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The P-T extinction (a.k.a. the Great Dying) tends to be considered the worst - for example, Wikipedia states:

It is the Earth's most severe known extinction event, with up to 96% of all marine species and 70% of terrestrial vertebrate species becoming extinct. It is the only known mass extinction of insects. Some 57% of all families and 83% of all genera became extinct. Because so much biodiversity was lost, the recovery of life on Earth took significantly longer than after any other extinction event, possibly up to 10 million years.

Presumably the "96% of all marine species" (which references two books, neither of which I have) is in terms of multicellular marine species or some similar subcategory that's easier to observe in the fossil record (I could be wrong).

My question is this: Would the Great Oxygenation Event not have killed a higher proportion of organisms (taking into account all organisms)?

I know that we don't have any records that can tell us how many died in the GOE and hence this question is necessarily speculative, but surely nearly all organisms pre-GOE would have been obligate anaerobes (and therefore found oxygen to be toxic)?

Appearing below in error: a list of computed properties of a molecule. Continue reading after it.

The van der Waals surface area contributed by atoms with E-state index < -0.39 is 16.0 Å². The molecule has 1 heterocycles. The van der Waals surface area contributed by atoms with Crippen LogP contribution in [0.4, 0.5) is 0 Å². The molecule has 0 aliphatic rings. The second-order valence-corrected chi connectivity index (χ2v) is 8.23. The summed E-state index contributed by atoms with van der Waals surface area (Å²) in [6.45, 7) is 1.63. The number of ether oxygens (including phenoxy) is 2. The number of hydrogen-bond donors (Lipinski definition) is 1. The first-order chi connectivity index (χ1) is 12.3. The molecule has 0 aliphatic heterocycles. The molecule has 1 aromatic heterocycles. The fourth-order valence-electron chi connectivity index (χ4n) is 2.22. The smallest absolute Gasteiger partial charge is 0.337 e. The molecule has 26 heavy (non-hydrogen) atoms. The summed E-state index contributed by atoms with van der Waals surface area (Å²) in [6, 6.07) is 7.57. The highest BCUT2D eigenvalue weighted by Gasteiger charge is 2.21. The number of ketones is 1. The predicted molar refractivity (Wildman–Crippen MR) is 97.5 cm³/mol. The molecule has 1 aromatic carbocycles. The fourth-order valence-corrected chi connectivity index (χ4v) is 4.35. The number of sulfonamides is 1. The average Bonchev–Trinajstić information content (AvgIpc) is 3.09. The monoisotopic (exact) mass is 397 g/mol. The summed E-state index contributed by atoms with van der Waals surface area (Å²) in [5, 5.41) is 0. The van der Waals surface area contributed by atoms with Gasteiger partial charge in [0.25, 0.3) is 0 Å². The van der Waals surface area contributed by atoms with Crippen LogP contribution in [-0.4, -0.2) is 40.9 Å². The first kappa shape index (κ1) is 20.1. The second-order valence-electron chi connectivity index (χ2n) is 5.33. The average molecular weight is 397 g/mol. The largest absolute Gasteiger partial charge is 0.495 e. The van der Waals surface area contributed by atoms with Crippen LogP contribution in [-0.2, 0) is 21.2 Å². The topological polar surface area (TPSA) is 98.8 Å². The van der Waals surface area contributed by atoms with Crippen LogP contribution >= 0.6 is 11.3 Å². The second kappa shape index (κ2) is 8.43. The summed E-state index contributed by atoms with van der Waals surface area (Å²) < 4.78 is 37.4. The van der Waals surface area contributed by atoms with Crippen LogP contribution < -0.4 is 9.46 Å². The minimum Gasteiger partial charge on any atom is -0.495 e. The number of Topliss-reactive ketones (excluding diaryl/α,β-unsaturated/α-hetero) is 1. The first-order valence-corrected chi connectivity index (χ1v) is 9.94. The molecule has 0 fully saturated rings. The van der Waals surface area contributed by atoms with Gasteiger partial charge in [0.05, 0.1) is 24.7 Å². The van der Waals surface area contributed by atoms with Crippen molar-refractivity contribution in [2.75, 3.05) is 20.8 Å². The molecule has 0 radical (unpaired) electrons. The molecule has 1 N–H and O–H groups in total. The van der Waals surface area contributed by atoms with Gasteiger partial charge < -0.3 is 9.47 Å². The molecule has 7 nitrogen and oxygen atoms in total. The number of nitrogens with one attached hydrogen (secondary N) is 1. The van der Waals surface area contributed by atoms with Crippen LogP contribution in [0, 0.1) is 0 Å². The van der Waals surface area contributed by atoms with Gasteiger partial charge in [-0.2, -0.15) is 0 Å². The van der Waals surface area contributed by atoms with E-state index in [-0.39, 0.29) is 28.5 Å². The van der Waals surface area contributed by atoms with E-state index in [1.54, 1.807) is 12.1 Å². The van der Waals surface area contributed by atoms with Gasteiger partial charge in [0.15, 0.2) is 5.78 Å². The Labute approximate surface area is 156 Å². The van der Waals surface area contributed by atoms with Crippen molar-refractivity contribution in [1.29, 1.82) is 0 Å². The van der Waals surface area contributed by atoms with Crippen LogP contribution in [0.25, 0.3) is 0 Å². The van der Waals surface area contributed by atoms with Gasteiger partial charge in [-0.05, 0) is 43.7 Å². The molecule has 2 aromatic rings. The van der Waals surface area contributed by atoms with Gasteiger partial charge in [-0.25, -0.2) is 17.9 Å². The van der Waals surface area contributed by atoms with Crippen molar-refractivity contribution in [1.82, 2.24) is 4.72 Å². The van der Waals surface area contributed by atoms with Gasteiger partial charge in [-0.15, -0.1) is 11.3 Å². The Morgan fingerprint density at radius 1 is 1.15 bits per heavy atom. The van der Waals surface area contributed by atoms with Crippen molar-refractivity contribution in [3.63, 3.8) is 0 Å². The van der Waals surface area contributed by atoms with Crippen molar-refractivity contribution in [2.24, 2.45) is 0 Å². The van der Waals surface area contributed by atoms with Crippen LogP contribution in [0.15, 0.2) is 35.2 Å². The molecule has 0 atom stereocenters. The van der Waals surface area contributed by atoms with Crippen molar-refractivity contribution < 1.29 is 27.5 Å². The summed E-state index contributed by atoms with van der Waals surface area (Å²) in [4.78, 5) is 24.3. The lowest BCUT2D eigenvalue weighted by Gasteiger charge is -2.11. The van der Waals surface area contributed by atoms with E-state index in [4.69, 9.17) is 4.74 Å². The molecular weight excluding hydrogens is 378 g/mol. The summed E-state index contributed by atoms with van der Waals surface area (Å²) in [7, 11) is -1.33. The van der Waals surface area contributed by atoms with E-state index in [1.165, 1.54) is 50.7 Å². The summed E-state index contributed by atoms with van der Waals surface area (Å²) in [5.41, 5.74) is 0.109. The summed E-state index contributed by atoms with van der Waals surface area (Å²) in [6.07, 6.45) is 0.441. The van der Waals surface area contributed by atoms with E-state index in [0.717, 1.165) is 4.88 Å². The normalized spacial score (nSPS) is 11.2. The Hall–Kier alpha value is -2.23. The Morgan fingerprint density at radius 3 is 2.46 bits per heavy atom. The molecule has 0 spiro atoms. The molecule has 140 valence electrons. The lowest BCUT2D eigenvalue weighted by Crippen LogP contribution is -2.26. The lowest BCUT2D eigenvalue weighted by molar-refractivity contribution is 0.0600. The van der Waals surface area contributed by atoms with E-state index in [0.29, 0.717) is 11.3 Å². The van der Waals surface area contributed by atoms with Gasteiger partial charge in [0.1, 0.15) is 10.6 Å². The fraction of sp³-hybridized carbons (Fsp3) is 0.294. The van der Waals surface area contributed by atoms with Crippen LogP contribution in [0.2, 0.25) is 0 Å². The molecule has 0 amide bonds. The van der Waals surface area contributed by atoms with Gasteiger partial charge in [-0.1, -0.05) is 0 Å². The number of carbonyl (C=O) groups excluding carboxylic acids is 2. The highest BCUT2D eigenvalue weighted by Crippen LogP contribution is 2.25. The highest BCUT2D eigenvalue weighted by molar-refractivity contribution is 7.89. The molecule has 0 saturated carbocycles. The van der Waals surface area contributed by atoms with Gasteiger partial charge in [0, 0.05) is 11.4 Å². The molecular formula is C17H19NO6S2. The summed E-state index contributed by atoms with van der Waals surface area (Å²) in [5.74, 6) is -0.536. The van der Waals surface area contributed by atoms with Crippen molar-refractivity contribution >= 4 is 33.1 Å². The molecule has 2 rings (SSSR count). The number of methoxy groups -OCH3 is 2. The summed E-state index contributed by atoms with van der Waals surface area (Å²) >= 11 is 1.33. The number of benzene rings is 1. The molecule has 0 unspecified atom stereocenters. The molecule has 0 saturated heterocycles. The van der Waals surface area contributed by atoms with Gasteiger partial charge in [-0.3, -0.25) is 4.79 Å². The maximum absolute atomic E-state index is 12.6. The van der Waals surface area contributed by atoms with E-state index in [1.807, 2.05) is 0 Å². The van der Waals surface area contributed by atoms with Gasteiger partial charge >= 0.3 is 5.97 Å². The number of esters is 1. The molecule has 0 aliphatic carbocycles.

What I'm unsure about is how single-celled organisms fared in more recent (Phanerozoic) extinctions, as most discussion seems to be in terms of opisthokonts (i.e. animals + fungi) and archaeplastidans (i.e. plants + algae).

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  • $\begingroup$ Would the GOE have actually killed organisms? Seems to me that it was slow enough so that oxygen-favoring organisms just reproduced better. $\endgroup$ – jamesqf Aug 19 '17 at 6:31
  • $\begingroup$ I guess the nuclear war that happened in 2077 doesn't count? $\endgroup$ – John Dvorak Jan 11 '18 at 3:41
  • $\begingroup$ @2077: No, because that just killed off a lot of humans, allowing the biosphere to recover from the Anthropocene Extinction Event. $\endgroup$ – jamesqf Jan 11 '18 at 6:02
  • $\begingroup$ Do you actually mean "proportion of organisms", or "proportion of species including single-celled organisms"? Your title says the former but your text suggests you mean the latter. $\endgroup$ – arboviral Feb 10 '18 at 10:01
  • $\begingroup$ I'm voting to close this question as off-topic because this is SE Biology, not The Guiness Book of Records. $\endgroup$ – David Jun 10 '18 at 9:27
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This is a great question. I decided to research it and here is what I found. For some reason the GOE is not on lists of the "big 5" mass extinctions. The question is why?

I think it's due to the pace of the event. The event is described as happening 2.45–2.32 billion years ago.

enter image description here

This is a timescale in billions of years. So it isn't really a proper mass extinction. Little is known about the time scale of the evolution of cyanobacterial lineages.

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    $\begingroup$ The GOE is not in the Big Five because the Big Five were recognized based on Sepkoski's work on marine invertebrates from the Phanerozoic (i. e. the last half billion years). The "Big Five" refers only to the main five extinctions of the Phanerozoic. $\endgroup$ – plannapus Sep 20 '17 at 11:02

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